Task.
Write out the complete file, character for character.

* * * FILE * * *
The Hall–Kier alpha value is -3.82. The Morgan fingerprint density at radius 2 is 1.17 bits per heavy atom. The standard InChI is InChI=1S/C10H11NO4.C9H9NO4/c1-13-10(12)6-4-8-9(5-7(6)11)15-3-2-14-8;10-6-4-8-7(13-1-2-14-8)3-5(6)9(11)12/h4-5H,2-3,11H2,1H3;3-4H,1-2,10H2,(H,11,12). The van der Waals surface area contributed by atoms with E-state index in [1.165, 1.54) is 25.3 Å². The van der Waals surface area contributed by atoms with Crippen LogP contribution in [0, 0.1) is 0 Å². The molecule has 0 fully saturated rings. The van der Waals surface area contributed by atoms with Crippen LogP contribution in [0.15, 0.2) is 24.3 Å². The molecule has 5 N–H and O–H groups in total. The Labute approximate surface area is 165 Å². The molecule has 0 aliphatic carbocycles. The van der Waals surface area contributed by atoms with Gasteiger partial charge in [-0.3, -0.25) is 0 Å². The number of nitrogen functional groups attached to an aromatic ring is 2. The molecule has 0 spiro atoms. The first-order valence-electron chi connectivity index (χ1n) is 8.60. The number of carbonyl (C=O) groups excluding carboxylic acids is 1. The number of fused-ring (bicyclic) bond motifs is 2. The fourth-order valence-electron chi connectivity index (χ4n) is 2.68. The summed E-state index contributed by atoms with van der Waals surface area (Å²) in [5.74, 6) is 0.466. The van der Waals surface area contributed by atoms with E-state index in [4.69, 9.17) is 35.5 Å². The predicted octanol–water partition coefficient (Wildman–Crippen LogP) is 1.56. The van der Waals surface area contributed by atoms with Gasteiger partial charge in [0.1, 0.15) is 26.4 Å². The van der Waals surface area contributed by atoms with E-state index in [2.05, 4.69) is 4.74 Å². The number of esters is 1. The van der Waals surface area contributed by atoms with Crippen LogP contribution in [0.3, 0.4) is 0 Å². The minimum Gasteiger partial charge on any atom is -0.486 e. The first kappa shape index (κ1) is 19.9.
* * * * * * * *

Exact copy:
The Hall–Kier alpha value is -3.82. The Morgan fingerprint density at radius 2 is 1.17 bits per heavy atom. The standard InChI is InChI=1S/C10H11NO4.C9H9NO4/c1-13-10(12)6-4-8-9(5-7(6)11)15-3-2-14-8;10-6-4-8-7(13-1-2-14-8)3-5(6)9(11)12/h4-5H,2-3,11H2,1H3;3-4H,1-2,10H2,(H,11,12). The van der Waals surface area contributed by atoms with E-state index in [1.165, 1.54) is 25.3 Å². The van der Waals surface area contributed by atoms with Crippen LogP contribution in [0, 0.1) is 0 Å². The molecule has 0 fully saturated rings. The van der Waals surface area contributed by atoms with Crippen LogP contribution in [0.15, 0.2) is 24.3 Å². The molecule has 5 N–H and O–H groups in total. The Labute approximate surface area is 165 Å². The molecule has 0 aliphatic carbocycles. The van der Waals surface area contributed by atoms with Gasteiger partial charge in [-0.3, -0.25) is 0 Å². The number of nitrogen functional groups attached to an aromatic ring is 2. The molecule has 0 spiro atoms. The first-order valence-electron chi connectivity index (χ1n) is 8.60. The number of carbonyl (C=O) groups excluding carboxylic acids is 1. The number of fused-ring (bicyclic) bond motifs is 2. The fourth-order valence-electron chi connectivity index (χ4n) is 2.68. The summed E-state index contributed by atoms with van der Waals surface area (Å²) in [5.74, 6) is 0.466. The van der Waals surface area contributed by atoms with E-state index in [4.69, 9.17) is 35.5 Å². The predicted octanol–water partition coefficient (Wildman–Crippen LogP) is 1.56. The van der Waals surface area contributed by atoms with Gasteiger partial charge in [0.1, 0.15) is 26.4 Å². The van der Waals surface area contributed by atoms with E-state index in [2.05, 4.69) is 4.74 Å². The number of esters is 1. The van der Waals surface area contributed by atoms with Crippen LogP contribution in [0.3, 0.4) is 0 Å². The minimum Gasteiger partial charge on any atom is -0.486 e. The first kappa shape index (κ1) is 19.9.